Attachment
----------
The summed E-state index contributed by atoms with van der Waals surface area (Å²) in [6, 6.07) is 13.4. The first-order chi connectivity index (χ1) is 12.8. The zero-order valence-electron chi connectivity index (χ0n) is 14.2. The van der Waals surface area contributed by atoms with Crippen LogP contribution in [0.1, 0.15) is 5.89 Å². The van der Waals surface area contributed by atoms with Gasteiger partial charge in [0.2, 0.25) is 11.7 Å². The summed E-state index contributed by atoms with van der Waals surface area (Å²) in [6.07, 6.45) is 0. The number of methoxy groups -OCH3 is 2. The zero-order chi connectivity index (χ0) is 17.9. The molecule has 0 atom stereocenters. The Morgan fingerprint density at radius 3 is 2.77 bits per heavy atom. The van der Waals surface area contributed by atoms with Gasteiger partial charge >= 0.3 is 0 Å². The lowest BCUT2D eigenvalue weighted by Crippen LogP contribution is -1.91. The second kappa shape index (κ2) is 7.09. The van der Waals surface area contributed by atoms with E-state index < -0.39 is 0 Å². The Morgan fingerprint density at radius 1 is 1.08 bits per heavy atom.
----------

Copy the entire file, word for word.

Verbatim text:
The summed E-state index contributed by atoms with van der Waals surface area (Å²) in [6, 6.07) is 13.4. The first-order chi connectivity index (χ1) is 12.8. The zero-order valence-electron chi connectivity index (χ0n) is 14.2. The van der Waals surface area contributed by atoms with Crippen LogP contribution in [0.1, 0.15) is 5.89 Å². The van der Waals surface area contributed by atoms with Gasteiger partial charge in [0.2, 0.25) is 11.7 Å². The summed E-state index contributed by atoms with van der Waals surface area (Å²) in [6.07, 6.45) is 0. The number of methoxy groups -OCH3 is 2. The zero-order chi connectivity index (χ0) is 17.9. The molecule has 0 atom stereocenters. The Morgan fingerprint density at radius 3 is 2.77 bits per heavy atom. The van der Waals surface area contributed by atoms with Gasteiger partial charge >= 0.3 is 0 Å². The lowest BCUT2D eigenvalue weighted by Crippen LogP contribution is -1.91. The second kappa shape index (κ2) is 7.09. The van der Waals surface area contributed by atoms with E-state index < -0.39 is 0 Å². The Morgan fingerprint density at radius 1 is 1.08 bits per heavy atom.